Feds: 3 Miami cops took bribes to guard drug traffickers (VIDEO)

Press Conference announcing federal charges on 3 Miami Police Officers. Miami Police Department

Posted by Miami Police Department on Tuesday, October 23, 2018

The U.S. Department of Justice on Tuesday announced three Miami police officers have been charged after they took cash to protect what they thought was a high-level illegal drug operation.

Charged with a variety of drug and weapons violations were Miami Police Department Officers Schonton Harris, Kelvin Harris, and James Archibald, for their involvement in providing protection to individuals they thought were drug dealers but were, in fact, undercover federal agents. At a press conference, officials said the sting was put in play after a tip from a concerned citizen.

“We are committed to protecting our communities and eliminating corruption,” said MPD Chief Jorge Colina. “Once the City of Miami Police Department was made aware of the suspected criminal conduct, we immediately reached out to our federal partners to ensure that any officer who breaks the law faces appropriate consequences.”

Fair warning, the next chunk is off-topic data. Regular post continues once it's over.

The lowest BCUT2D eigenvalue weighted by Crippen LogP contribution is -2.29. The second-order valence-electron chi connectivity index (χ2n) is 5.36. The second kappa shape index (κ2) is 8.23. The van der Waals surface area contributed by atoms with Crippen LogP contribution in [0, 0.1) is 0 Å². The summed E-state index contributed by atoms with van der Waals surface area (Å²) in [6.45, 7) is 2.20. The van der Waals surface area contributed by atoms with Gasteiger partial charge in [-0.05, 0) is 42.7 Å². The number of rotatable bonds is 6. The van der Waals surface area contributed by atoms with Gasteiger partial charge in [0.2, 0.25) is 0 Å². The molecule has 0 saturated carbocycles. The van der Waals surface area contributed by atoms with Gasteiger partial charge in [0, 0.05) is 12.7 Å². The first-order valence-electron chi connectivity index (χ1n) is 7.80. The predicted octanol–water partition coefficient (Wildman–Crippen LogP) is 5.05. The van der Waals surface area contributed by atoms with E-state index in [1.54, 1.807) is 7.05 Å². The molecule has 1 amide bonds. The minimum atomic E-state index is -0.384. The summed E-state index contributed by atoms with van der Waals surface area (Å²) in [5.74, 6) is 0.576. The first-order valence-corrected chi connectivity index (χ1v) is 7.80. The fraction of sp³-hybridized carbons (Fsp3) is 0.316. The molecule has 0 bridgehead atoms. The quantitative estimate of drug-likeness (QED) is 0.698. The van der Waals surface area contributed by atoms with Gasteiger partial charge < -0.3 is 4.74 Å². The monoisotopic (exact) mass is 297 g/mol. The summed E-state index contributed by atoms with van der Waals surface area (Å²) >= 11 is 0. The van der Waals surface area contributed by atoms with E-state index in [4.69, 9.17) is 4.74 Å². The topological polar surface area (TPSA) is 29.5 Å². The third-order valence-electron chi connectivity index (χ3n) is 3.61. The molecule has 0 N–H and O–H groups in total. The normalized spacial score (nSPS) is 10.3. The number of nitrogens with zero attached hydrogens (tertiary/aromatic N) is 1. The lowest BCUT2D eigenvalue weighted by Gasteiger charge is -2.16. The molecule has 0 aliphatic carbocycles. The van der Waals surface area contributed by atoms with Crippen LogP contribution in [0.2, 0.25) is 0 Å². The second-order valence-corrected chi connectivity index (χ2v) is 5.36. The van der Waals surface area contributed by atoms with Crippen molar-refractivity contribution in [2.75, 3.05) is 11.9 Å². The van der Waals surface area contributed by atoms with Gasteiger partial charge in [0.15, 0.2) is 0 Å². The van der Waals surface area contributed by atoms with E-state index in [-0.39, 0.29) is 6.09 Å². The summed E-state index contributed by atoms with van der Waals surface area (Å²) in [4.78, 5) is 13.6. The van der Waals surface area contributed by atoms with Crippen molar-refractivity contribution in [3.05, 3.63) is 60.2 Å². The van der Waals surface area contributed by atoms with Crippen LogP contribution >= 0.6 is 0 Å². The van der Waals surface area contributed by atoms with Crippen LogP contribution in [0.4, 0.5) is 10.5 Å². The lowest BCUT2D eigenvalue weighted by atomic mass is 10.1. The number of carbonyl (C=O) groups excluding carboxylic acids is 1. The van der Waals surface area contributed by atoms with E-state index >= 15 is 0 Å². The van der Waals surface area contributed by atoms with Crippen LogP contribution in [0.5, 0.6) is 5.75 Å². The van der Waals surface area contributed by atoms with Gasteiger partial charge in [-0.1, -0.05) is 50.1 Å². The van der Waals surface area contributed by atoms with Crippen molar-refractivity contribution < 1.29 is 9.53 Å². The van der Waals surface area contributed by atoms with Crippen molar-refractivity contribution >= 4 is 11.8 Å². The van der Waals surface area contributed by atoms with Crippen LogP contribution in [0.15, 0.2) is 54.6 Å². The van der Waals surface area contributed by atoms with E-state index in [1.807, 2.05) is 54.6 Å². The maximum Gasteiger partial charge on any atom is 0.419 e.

As detailed by the U.S. Attorney’s Office, the three officers thought they were riding shotgun over deliveries of cocaine, opioids and drug money, in exchange for cash payments.

Schonton Harris started off providing an escort for a courier to area banks to deposit what she was told was money from pharmacies and clinics that were in the business of selling opioids illegally. She then stepped up her involvement by escorting “cocaine” to a Miami hotel, provided protection, along with Kelvin Harris, to someone she was told was a money launderer, and sold an MPD uniform and badge to an undercover officer posing as a drug trafficker for $1,500. She had been told the uniform and badge would be used by a hitman to kill someone who violated the trafficker’s trust.

Archibald joined with the two other officers to work as armed escorts for two large shipments, one of 40-kilograms and another of 30-kilograms, of what they believed was cocaine intended for street distribution, going so far as to take possession of the sham drugs themselves.

For their work, often done armed and in uniform, the three pocketed between $6,500 and $17,000 in bribes.

“No one wants corrupt officers in our police departments or on our streets,” U.S. Attorney Fajardo Orshan said.

Each of the officers faces as much as life in prison if convicted.

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